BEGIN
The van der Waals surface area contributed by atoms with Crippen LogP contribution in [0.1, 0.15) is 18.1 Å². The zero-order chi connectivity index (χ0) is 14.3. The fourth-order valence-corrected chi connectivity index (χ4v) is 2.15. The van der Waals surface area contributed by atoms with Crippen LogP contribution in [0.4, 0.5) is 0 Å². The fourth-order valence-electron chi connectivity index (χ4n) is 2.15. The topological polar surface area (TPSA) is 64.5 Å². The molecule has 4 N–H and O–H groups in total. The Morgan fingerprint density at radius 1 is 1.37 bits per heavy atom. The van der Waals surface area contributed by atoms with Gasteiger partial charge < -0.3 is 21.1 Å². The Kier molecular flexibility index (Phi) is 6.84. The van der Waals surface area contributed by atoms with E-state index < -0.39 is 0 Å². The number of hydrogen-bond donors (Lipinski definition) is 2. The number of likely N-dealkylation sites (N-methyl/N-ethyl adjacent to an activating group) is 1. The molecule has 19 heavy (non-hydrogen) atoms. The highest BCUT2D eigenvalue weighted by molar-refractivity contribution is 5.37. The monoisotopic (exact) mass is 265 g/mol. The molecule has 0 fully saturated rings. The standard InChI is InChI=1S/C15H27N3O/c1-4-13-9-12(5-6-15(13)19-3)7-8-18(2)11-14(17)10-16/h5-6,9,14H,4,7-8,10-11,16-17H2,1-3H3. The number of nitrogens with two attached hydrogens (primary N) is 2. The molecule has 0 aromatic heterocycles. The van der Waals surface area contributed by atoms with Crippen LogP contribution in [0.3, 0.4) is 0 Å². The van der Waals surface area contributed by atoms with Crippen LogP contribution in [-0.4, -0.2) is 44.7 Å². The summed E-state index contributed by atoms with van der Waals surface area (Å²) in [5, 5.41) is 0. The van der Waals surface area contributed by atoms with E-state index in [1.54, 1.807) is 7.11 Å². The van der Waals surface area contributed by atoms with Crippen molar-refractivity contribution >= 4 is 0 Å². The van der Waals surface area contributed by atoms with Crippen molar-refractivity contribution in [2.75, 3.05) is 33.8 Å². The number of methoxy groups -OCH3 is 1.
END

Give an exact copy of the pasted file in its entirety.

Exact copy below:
The van der Waals surface area contributed by atoms with Crippen LogP contribution in [0.1, 0.15) is 18.1 Å². The zero-order chi connectivity index (χ0) is 14.3. The fourth-order valence-corrected chi connectivity index (χ4v) is 2.15. The van der Waals surface area contributed by atoms with Crippen LogP contribution in [0.4, 0.5) is 0 Å². The fourth-order valence-electron chi connectivity index (χ4n) is 2.15. The topological polar surface area (TPSA) is 64.5 Å². The molecule has 4 N–H and O–H groups in total. The Morgan fingerprint density at radius 1 is 1.37 bits per heavy atom. The van der Waals surface area contributed by atoms with Gasteiger partial charge < -0.3 is 21.1 Å². The Kier molecular flexibility index (Phi) is 6.84. The van der Waals surface area contributed by atoms with E-state index < -0.39 is 0 Å². The number of hydrogen-bond donors (Lipinski definition) is 2. The number of likely N-dealkylation sites (N-methyl/N-ethyl adjacent to an activating group) is 1. The molecule has 19 heavy (non-hydrogen) atoms. The highest BCUT2D eigenvalue weighted by molar-refractivity contribution is 5.37. The monoisotopic (exact) mass is 265 g/mol. The molecule has 0 fully saturated rings. The standard InChI is InChI=1S/C15H27N3O/c1-4-13-9-12(5-6-15(13)19-3)7-8-18(2)11-14(17)10-16/h5-6,9,14H,4,7-8,10-11,16-17H2,1-3H3. The number of nitrogens with two attached hydrogens (primary N) is 2. The molecule has 0 aromatic heterocycles. The van der Waals surface area contributed by atoms with Crippen LogP contribution in [0.3, 0.4) is 0 Å². The van der Waals surface area contributed by atoms with Crippen LogP contribution in [-0.4, -0.2) is 44.7 Å². The summed E-state index contributed by atoms with van der Waals surface area (Å²) in [5, 5.41) is 0. The van der Waals surface area contributed by atoms with E-state index in [1.54, 1.807) is 7.11 Å². The van der Waals surface area contributed by atoms with Crippen molar-refractivity contribution >= 4 is 0 Å². The van der Waals surface area contributed by atoms with Crippen molar-refractivity contribution in [2.75, 3.05) is 33.8 Å². The number of methoxy groups -OCH3 is 1.